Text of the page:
He served in M.L. 1062 under my orders for some time during Dec 41 and Jan 42 and I came to know him well and lived him very much. In fact, I can say that there was no ML. that I liked being around so much. I was a P.O.W. from March 42-last Sept and it was then that I learned of his M.L. being sank and was very sad to hear it... Once again can I say how very sorry I am that your brother did not come through, but you may be proud of his always cheerful contribution to the cause in the blackest of days.

Colin Edward Macmillan (1899-1942)

Colin Macmillan's name is on the New Zealand Naval Memorial, Devonport Naval Base, HMNZS Philomel, Devonport, Auckland, New Zealand (Panel 7) which was unveiled on 24 May 1959. The memorial commemorates the 352 officers and men of the Royal New Zealand Navy, the Royal New Zealand Naval Reserve, and the Royal New Zealand Naval Volunteer Reserve, who gave their lives in the Second World War and have no known grave.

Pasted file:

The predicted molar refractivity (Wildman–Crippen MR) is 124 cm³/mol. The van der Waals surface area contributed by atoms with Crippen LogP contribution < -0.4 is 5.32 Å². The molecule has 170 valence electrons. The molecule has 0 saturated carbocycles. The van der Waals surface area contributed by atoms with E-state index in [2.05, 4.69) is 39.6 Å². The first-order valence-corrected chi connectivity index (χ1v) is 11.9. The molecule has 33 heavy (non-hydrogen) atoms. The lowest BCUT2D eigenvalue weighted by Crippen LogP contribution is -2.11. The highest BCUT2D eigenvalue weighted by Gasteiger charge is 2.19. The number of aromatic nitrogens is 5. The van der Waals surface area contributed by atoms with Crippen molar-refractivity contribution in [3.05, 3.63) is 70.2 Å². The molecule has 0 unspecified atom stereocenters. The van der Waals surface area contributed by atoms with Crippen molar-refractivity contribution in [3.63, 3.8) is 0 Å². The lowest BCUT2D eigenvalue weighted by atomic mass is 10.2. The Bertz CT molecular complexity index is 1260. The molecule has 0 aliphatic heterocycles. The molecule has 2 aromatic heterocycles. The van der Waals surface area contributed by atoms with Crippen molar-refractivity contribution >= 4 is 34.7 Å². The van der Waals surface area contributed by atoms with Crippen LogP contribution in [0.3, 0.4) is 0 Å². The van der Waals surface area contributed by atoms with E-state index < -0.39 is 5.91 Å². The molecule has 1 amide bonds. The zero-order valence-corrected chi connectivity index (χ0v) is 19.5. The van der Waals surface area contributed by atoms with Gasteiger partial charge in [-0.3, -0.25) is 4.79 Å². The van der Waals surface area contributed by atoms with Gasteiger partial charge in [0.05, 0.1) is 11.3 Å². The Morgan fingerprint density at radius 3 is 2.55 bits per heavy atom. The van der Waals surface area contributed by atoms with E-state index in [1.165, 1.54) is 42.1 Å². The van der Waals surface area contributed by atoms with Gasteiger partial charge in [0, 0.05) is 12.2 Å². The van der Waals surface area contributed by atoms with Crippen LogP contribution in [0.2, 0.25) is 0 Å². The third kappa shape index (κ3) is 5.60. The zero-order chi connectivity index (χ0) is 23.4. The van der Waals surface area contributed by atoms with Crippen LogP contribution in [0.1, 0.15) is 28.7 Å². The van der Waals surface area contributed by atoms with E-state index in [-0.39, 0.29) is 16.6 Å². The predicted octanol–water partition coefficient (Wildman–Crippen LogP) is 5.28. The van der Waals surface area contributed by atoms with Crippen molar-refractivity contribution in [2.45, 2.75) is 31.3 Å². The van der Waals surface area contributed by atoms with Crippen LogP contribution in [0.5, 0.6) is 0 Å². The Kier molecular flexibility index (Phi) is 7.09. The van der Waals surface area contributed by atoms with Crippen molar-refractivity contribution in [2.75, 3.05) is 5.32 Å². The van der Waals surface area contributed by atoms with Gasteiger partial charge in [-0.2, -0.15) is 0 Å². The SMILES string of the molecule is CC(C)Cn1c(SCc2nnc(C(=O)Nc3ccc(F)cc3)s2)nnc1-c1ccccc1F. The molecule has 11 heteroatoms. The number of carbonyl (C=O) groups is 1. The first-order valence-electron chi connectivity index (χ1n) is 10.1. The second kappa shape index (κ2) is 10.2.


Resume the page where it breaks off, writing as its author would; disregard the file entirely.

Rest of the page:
Colin is also listed on the Katikati School Roll of Honour.

 

References:

Cenotaph Record: World War I

Cenotaph Record: World War II

Commonwealth War Graves Commission

Dominion (26 January 1946)Naval Honour: Posthumous Mention in Dispatches.

McCormack, Ellen (niece of Colin Edward Macmillan, personal communication).

McCormack, Ellen (20158). Family history documents relating to the lives of Colin Edward Macmillan and Lillian Marie Elise Macmillan [Tauranga City Libraries, Research Collections: Sladden Collection, 929.3 MACM]

Military personnel file: World War I

The Medusa Trust

Waters, Sydney (1956). The Royal New Zealand Navy. (p. 474).

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This article was archived at Perma CC on August 10, 2016 (https://perma.cc/K9MV-H2S6).

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Colin Edward Macmillan (1899-1942)


Year:1942
Note:Service Number: 79781
First Names:Colin Edward
Last Name:Macmillan
Date of Birth:20 January 1899
Place of Birth:Thames
Country of birth:New Zealand
Date of death:16 February 1942
Place of death:South of Banka Straits, Sumatra
Place of burial:no known grave
Occupation:RNZNVR Commanding Officer
Fathers name:Robert Macmillan
Fathers date of birth:5 June 1871
Fathers place of birth:St Croix, West Indies
Fathers date of death:9 May 1912
Fathers place of death:Waihi Hospital
Mothers name:Mabel Sanders Hart
Mothers date of birth:8 January 1877
Mothers place of birth:Thames
Mothers date of death:1937
Mothers place of death:New Zealand
Name of sibilings:John Donald Macmillan , Vera Isobel Macmillan , and Patricia Jean Macmillan
Military Service:World War I (1914-1918) and World War II (1939-1945)